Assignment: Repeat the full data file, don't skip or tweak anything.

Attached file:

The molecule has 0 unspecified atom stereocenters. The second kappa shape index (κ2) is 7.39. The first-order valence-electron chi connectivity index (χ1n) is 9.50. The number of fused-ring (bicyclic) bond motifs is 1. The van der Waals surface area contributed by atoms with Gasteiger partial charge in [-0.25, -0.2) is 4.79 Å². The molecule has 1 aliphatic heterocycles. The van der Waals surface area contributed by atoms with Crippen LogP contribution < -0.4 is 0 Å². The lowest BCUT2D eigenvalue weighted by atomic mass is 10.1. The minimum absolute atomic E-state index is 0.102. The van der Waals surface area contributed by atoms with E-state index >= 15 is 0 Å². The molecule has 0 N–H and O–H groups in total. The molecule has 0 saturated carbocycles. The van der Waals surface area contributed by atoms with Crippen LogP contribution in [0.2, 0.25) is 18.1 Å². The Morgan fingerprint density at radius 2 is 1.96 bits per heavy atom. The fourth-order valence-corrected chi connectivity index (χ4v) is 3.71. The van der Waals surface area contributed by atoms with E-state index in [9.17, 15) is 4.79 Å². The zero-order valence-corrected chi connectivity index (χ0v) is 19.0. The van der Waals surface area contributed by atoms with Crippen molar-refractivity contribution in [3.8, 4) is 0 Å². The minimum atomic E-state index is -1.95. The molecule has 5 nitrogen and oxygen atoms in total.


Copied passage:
The molecule has 0 unspecified atom stereocenters. The second kappa shape index (κ2) is 7.39. The first-order valence-electron chi connectivity index (χ1n) is 9.50. The number of fused-ring (bicyclic) bond motifs is 1. The van der Waals surface area contributed by atoms with Gasteiger partial charge in [-0.25, -0.2) is 4.79 Å². The molecule has 1 aliphatic heterocycles. The van der Waals surface area contributed by atoms with Crippen LogP contribution < -0.4 is 0 Å². The lowest BCUT2D eigenvalue weighted by atomic mass is 10.1. The minimum absolute atomic E-state index is 0.102. The van der Waals surface area contributed by atoms with E-state index >= 15 is 0 Å². The molecule has 0 N–H and O–H groups in total. The molecule has 0 saturated carbocycles. The van der Waals surface area contributed by atoms with Crippen LogP contribution in [0.2, 0.25) is 18.1 Å². The Morgan fingerprint density at radius 2 is 1.96 bits per heavy atom. The fourth-order valence-corrected chi connectivity index (χ4v) is 3.71. The van der Waals surface area contributed by atoms with E-state index in [9.17, 15) is 4.79 Å². The zero-order valence-corrected chi connectivity index (χ0v) is 19.0. The van der Waals surface area contributed by atoms with Crippen molar-refractivity contribution in [3.8, 4) is 0 Å². The minimum atomic E-state index is -1.95. The molecule has 5 nitrogen and oxygen atoms in total.